That said, I saw how the two stories were going to come together about halfway to when they did.  I didn’t mind, and I still enjoyed the book, but I could see how that might upset some readers a little bit.  Still, I thought the book was strong enough that it didn’t matter.

Max Barry is good about making you care about his characters, so even though you’re expecting xyz, you still want to see how it plays out.

Very happy with this one.  I give it 5/5.

 

 

 

 

 

Book Review: The Idolaters of Cthulhu Edited by H. David Blalock

Title: The Idolaters of Cthulhu

Authors/Creators: H. P. Lovecraft, DJ Tyrer, Amanda Hard, Matthew Wilson, James Victor, Herika R. Raymer, Shenoa Carroll-Bradd, Robert J. Krog, E. dane Anderson, Gregory L. Norris, Michael Krog, H. David Blalock, Jonathan Dubey, Robin Wyatt Dunn, Ben STeward, Tyree Campbell, Harding McFadden, Brian Fatah Steele, Clark Ashton Smith. Edited by H. David Blalock

Format: Trade Paperback, Alban Lake Publishing

Published: 2015

idolatersofcthulhu

This…will be an odd review to read, probably. So, with that in mind, read this in its entirety.

This is a book I will never read again.  It left me with intense emotional feelings, even though the intent was simply to tell stories out of a popular mythos, and the feelings it left me with weren’t ones that I’d want to revisit. And that has nothing to do with the fact that this mythos isn’t one I tend to read anyway, at least tales written so true to the mythos as these were.

Having said that, this is a book any fan of genre fiction, horror tales, intense emotional rollercoasters through reading, and particularly ALL Lovecraft fans should read.  At least once.  Guaranteed.

The tentpole of the anthology, created by editor H. David Blalock, is captured in the title. Although a ton of work exists set in the world of Cthulhu, both written by Lovecraft and countless others, very few pieces are written solely from the perspective of those who might worship the giant bipedal squid and the other Ancient Ones in his gruesome pantheon.   Blalock, using both historical pieces by Lovecraft and Smith, as well as utilizing brand new tales from a plethora of authors, puts together a collection that not only takes readers deep into the twisted minds of those who pledge their life and fealty to monstrous gods, but also connects readers to these poor souls.  Several stories in the book will cause readers to see people they know in the doomed lead characters, and scarily enough, even see themselves.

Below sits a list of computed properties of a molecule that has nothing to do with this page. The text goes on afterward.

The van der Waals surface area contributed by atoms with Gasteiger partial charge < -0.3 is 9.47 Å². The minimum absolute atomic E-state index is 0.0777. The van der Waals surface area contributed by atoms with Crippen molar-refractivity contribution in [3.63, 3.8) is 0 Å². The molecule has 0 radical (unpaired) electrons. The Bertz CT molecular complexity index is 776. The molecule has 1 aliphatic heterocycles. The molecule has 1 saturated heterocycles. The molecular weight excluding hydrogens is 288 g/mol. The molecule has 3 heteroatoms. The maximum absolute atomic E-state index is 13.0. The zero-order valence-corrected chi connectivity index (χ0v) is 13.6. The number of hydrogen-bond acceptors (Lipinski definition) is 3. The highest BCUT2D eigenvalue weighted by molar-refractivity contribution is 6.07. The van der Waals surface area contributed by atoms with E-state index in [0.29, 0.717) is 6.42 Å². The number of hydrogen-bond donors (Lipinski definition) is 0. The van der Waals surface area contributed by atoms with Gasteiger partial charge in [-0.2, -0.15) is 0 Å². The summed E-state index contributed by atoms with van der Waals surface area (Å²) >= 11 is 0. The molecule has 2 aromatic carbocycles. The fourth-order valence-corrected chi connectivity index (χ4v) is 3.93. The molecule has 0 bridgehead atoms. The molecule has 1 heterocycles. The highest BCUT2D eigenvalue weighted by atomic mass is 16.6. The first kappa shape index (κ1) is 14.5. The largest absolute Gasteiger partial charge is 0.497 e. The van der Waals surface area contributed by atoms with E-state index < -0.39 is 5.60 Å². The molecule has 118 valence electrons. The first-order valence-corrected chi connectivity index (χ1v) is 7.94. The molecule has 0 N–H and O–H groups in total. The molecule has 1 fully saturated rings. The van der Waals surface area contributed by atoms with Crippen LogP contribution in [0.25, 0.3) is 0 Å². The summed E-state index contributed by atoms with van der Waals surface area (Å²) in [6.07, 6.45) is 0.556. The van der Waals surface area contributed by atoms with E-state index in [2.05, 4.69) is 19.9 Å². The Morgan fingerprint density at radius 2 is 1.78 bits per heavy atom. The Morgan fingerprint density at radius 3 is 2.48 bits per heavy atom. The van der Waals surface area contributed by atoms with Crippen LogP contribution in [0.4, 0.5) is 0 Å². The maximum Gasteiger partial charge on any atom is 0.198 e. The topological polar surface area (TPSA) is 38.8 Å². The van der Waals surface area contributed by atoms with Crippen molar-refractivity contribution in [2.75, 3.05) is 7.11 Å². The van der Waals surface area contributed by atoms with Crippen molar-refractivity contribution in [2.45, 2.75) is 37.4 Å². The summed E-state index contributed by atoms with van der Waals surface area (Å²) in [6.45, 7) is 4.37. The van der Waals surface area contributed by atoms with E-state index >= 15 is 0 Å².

There are several very strong tales in this book and only one or two that I feel could have been better.  The strongest by far for me was Sentry by Herika R. Raymer.  Now, I’ll admit, this is probably because it is the one story in the book that leans more to what I prefer to read, which is a hero attempting to stand against the unstoppable foe.  But there’s more to why this one is the best in the book.  Raymer presents a character who has given his life to his mission and even before the conclusion of the story, the reader understands just how much of a sacrifice, how much loss this individual has experienced.  This tale is very intense on an emotional level and perhaps is the best mirror in the entire collection for readers to look into.

This book is definitely a Five for me on the Book In The Bag scale.  Anytime a written work can elicit a variety of strong responses, from revelation to revulsion, in a reader, then it is something everyone should read. Even if I will only ever read it once.

 

Book Review – Elephants Never Forget! by Anushka Ravishankar

Title: Elephants Never Forget!
Author: 
Anushka Ravishankar
Illustrator: 
Christiane Pieper
Format: 
Hardcover
Written: 
2007
Published: 
2007

A rollicking adventure story takes one little elephant through terrifying thunderstorms and tiger attacks, isolation, and even an existential crisis, as he learns what really shapes his identity. After running away and joining a herd of buffalo, a little elephant finds his place despite his differences. He stays on with the herd, and is appreciated for who he is and what his differences can bring to the group. When he crosses paths with a herd of other elephants, he is torn about where he belongs, and finds himself making a difficult choice. The text bounces, and swirls across the page, full of onomatopoeias and impact words. Beautifully, but starkly illustrated with elaborate woodcut-style prints in black, white, and a medium grey-blue, this book has a lot of cohesive symbolism. Am I this? Or am I that? Could I be something in the middle? The illustration style not only reinforces that concept, it dances and plays around those boundaries.

I love books that give children credit for having complex inner experiences, and this one definitely does that. There is plenty here to interest younger children, like bold images and big words, but I think this book would be best for children just starting school, when social divisions begin to occur, and some children struggle to find their place in a new little society. This book reinforces the idea that your friends, and your experiences with them, help to shape you as a person, but that ultimately, you are the arbiter of who you decide to be. and you don’t have to be who the rest of the world might think you are. Growing up as an Army brat and frequent transplant, I would’ve gotten a lot out of this book’s message during my own childhood.

I would recommend this book for a library trip, and certainly for K-3 classrooms and read-a-louds, but I don’t think it’s a book that kids will pull out for themselves or get the most out of without guidance from adults. For that reason I’m giving it 4/5.